All change is not growth, as all movement is not forward.. [Ellen Glasgow]


How are the background images being drawn? We need 2 loops in order to draw a proper grid of background images (think of them like tiles).

But what are the values tilesX, tilesY, repeatX, and repeatY?

tilesX and tilesY need to be calculated based on the character's position, this will change the values of our loop variables "i" and "j" so that the background images will be repositioned under the character as it moves around.

The reason we use the negative value of the player's position divided by the width and height of the screen is because the player is constantly moving against the background, so we move the background against the player in the opposite direction.

The values repeatX and repeatY are how many times the background should be tiled so we don't see any edges around our background. These values may change depending on how large your background images are.


Notice the background uses a speed variable, this will control the speed which the background moves against the player's position. Smaller speeds (fractions < 1) will result in a scrolling effect called "Parallax".


This is our classic Character example with a few additions, first let's look at the character class:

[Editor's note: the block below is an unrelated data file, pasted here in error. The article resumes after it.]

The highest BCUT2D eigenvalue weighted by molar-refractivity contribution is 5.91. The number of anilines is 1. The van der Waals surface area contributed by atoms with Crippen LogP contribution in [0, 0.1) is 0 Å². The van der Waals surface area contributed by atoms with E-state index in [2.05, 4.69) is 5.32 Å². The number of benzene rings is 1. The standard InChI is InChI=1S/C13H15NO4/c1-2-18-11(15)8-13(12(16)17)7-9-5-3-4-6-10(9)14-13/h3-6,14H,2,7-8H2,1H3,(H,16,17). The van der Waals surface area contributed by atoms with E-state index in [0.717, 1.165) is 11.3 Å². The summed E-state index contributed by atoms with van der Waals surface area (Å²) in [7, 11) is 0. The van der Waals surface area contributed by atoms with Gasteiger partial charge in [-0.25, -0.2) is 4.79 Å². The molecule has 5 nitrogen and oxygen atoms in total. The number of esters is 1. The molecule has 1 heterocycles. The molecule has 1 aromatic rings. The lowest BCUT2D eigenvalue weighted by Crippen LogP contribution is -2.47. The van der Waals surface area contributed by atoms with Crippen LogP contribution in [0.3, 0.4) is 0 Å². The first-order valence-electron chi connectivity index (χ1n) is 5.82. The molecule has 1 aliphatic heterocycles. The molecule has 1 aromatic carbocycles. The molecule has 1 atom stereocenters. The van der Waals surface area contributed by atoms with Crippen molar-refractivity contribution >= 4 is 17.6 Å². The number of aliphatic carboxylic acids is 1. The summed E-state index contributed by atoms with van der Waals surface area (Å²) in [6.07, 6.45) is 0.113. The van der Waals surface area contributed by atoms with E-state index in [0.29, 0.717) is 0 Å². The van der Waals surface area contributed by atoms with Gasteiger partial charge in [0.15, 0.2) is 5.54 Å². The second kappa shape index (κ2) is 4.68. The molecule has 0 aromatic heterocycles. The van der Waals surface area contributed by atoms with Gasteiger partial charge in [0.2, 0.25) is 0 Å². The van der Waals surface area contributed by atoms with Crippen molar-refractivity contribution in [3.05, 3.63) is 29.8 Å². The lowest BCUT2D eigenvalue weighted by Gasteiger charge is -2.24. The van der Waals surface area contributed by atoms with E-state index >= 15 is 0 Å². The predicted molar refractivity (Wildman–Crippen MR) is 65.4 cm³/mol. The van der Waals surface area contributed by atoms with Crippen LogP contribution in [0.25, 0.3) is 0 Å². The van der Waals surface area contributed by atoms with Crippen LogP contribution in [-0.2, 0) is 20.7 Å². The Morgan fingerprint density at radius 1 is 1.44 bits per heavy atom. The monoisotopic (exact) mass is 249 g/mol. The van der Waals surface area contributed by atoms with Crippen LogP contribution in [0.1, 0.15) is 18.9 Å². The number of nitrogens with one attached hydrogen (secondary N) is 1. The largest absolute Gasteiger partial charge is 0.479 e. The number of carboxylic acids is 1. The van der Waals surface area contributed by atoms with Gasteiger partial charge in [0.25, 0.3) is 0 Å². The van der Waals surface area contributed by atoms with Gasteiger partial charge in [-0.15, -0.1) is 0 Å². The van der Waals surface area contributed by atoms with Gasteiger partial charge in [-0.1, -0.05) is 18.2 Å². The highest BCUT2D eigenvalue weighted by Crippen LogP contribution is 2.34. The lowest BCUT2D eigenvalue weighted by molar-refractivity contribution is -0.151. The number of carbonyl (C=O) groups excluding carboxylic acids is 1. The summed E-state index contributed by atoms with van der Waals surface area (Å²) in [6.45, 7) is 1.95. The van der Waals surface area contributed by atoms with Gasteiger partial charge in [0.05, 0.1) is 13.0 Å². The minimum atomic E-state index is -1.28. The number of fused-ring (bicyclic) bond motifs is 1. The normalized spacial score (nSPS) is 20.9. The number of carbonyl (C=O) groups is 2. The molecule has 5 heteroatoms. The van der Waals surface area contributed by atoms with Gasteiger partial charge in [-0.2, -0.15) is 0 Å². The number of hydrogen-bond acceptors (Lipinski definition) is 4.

The block class has 2 methods, one to check if the Character (who landed on the block) is still on it, the other will check if the Character collides with the block (basic box collision)

Finally in our main draw loop we only need to worry about calling the methods in the correct order and ensure our logic is sound.

Notice if the player is jumping it cannot jump again, if it has a block it will be checked to see if it's still on, if the player is jumping the gravity force is applied and all other blocks are checked. Optionally, the velocity is checked and if the player is rising, the fall method will be called to push the player back down.


Two methods are important in the Tile class: collision and inWindow


This is the same as the typical box collision, but notice how we use PVector.sub(first, second) to get the difference between the two vectors, and then store that information for later. Why? Because we will need it for the inWindow method and it's much better to calculate once and store it temporarily.

Also notice how we resolve the collision a little bit, and push the player away from the block. This is sort of a "magic number" solution that will probably need to be adjusted in your games. Otherwise the character's will stick to the tiles that are blocking tiles.


The inWindow method simply checks the stored values of absDiff to make sure they are within the tileBounds (how far tiles should be visible). This enables us to have large game worlds without having to draw every single game tile all the time. You should know already why this is important for performance.